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Musical theater by a pop insurgent

April 09, 2006|Josh Kun

Tom Ze

"Estudando O Pagode" (Luaka Bop)


SaO PAULO'S Tom Ze may be nearly 70, but he's way more rebellious than most teen upstarts -- a global pop insurgent and critical folklorist armed with political theory, wry sarcasm and boundless musical mischief.

On the surface, his latest album (in stores Tuesday) is simply a wild alt-samba ride through sunny melodies, dramatic coed vocal interplay and bright electro-acoustic backdrops that include the whistled hiccups of a hand-rolled ficus leaf (in the past, Ze's been known for making music using vacuum cleaners and blenders).

But Ze is a strident conceptualist, and "Estudando" is an agit-pop three-act operetta perched atop a doozy of a concept: male domination and the abuse of women.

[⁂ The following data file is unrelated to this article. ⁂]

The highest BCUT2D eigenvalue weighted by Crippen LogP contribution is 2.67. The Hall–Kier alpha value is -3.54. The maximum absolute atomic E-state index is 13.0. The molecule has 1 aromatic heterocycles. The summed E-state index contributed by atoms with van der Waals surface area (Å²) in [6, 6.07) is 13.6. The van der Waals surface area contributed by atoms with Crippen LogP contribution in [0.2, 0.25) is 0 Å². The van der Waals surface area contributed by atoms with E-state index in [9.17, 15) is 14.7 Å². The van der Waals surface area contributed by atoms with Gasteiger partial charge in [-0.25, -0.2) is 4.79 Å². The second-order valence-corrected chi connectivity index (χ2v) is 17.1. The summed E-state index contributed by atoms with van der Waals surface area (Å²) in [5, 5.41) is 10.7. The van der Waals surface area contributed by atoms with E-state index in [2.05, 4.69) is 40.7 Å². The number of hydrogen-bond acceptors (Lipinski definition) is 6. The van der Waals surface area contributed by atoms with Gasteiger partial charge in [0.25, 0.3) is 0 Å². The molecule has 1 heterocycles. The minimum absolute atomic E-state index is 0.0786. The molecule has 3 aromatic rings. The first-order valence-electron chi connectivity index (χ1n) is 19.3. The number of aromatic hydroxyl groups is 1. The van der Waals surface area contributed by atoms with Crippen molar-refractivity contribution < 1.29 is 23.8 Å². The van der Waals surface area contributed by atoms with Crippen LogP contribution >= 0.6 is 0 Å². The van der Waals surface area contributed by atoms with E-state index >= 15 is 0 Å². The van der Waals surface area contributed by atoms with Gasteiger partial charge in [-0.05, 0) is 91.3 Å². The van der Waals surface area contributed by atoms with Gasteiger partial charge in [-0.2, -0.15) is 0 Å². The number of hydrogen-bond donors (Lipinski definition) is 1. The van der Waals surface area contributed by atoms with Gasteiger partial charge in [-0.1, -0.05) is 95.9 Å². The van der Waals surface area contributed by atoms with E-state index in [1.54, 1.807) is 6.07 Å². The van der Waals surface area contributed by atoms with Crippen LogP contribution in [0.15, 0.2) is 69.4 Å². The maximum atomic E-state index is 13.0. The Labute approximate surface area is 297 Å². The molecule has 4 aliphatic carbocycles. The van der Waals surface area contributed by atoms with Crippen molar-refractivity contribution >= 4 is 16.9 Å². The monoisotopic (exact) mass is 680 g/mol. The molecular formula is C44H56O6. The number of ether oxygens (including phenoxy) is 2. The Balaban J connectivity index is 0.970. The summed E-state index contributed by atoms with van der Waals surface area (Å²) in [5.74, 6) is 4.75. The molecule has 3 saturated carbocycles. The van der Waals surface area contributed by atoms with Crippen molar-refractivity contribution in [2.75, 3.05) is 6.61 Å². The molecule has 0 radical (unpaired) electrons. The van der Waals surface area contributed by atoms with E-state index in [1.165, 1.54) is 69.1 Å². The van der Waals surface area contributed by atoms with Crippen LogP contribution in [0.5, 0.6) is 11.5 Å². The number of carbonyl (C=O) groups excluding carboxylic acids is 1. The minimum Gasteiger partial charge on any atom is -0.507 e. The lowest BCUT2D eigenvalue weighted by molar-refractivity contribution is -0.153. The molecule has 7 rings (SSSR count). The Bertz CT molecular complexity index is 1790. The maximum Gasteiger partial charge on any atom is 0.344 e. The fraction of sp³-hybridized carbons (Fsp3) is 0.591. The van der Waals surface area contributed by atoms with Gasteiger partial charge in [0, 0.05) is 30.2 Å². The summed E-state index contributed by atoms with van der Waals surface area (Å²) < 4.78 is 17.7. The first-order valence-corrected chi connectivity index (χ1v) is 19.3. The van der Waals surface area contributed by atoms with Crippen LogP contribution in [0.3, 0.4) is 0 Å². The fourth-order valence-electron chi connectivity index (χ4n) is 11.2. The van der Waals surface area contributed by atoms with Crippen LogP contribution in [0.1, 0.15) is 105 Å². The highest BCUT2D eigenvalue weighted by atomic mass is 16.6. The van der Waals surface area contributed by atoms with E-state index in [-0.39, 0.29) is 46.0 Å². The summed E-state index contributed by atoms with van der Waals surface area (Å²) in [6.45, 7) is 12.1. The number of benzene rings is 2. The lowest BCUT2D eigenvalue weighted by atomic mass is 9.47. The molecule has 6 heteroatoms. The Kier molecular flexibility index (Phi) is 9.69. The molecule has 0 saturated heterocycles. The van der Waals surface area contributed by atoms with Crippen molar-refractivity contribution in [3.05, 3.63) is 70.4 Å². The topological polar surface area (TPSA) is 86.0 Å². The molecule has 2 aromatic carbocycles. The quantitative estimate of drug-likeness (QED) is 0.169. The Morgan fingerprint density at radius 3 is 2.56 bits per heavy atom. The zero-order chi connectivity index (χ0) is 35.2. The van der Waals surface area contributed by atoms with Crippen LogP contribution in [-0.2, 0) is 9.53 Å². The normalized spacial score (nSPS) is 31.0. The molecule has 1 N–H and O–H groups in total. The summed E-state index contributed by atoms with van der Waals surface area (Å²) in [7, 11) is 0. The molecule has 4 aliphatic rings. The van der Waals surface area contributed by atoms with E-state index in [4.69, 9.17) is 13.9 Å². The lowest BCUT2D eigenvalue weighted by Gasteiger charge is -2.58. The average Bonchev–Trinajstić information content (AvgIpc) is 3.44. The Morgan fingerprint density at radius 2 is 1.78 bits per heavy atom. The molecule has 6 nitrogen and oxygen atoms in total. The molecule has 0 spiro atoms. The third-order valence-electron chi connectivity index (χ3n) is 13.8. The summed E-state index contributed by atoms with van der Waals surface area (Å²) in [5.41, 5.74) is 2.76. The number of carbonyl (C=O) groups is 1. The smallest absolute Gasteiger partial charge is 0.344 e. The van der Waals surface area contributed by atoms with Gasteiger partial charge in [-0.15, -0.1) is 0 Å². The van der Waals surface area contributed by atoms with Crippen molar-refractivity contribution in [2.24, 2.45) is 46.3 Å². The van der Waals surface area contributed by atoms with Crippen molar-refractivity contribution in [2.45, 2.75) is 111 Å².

Based around 16 interwoven vignettes and set in locations as disparate as the Garden of Eden, the U.N. Security Council, the Vatican (during a gay pride march) and a Bahia stage production of "Don Quixote," "Estudando" -- which Ze dedicates to 18th century British feminist Mary Wollstonecraft -- turns mere ideological target practice into surreal and kaleidoscopic musical theater.

There's a hint of a happy Hollywood ending when a chorus of men and women conclude "Love is bile and honey," but Ze knows better. The last, finger-snapping word goes to soprano Suzana Salles: "What honey, you bum?"

-- Josh Kun

Albums are rated on a scale of one star (poor), two stars (fair),

three stars (good) and four stars (excellent). The albums are already released unless otherwise noted.

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